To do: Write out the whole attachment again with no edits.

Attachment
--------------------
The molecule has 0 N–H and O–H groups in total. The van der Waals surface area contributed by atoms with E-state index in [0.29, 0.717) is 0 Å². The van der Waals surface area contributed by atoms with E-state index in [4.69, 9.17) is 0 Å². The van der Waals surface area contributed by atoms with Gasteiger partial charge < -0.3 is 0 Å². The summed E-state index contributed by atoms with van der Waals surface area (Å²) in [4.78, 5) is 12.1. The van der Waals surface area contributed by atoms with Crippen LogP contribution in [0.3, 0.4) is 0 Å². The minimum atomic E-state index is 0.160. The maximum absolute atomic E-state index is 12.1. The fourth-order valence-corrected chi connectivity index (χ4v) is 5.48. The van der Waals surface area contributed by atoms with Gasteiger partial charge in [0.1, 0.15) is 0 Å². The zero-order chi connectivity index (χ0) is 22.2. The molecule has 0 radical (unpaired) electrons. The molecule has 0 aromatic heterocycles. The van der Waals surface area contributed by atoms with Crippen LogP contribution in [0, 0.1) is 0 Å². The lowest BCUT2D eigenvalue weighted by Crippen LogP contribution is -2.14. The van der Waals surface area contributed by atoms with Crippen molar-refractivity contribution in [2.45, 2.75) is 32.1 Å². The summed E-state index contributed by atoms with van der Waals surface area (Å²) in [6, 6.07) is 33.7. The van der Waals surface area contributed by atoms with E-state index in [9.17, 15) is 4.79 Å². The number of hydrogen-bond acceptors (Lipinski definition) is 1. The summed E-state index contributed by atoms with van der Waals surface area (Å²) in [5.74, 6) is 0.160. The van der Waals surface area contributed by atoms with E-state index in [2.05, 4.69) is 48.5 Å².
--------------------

The molecule has 0 N–H and O–H groups in total. The van der Waals surface area contributed by atoms with E-state index in [0.29, 0.717) is 0 Å². The van der Waals surface area contributed by atoms with E-state index in [4.69, 9.17) is 0 Å². The van der Waals surface area contributed by atoms with Gasteiger partial charge < -0.3 is 0 Å². The summed E-state index contributed by atoms with van der Waals surface area (Å²) in [4.78, 5) is 12.1. The van der Waals surface area contributed by atoms with Crippen LogP contribution in [0.3, 0.4) is 0 Å². The minimum atomic E-state index is 0.160. The maximum absolute atomic E-state index is 12.1. The fourth-order valence-corrected chi connectivity index (χ4v) is 5.48. The van der Waals surface area contributed by atoms with Gasteiger partial charge in [0.1, 0.15) is 0 Å². The zero-order chi connectivity index (χ0) is 22.2. The molecule has 0 radical (unpaired) electrons. The molecule has 0 aromatic heterocycles. The van der Waals surface area contributed by atoms with Crippen LogP contribution in [0, 0.1) is 0 Å². The lowest BCUT2D eigenvalue weighted by Crippen LogP contribution is -2.14. The van der Waals surface area contributed by atoms with Crippen molar-refractivity contribution in [2.45, 2.75) is 32.1 Å². The summed E-state index contributed by atoms with van der Waals surface area (Å²) in [6, 6.07) is 33.7. The van der Waals surface area contributed by atoms with E-state index in [9.17, 15) is 4.79 Å². The number of hydrogen-bond acceptors (Lipinski definition) is 1. The summed E-state index contributed by atoms with van der Waals surface area (Å²) in [5.74, 6) is 0.160. The van der Waals surface area contributed by atoms with E-state index in [2.05, 4.69) is 48.5 Å².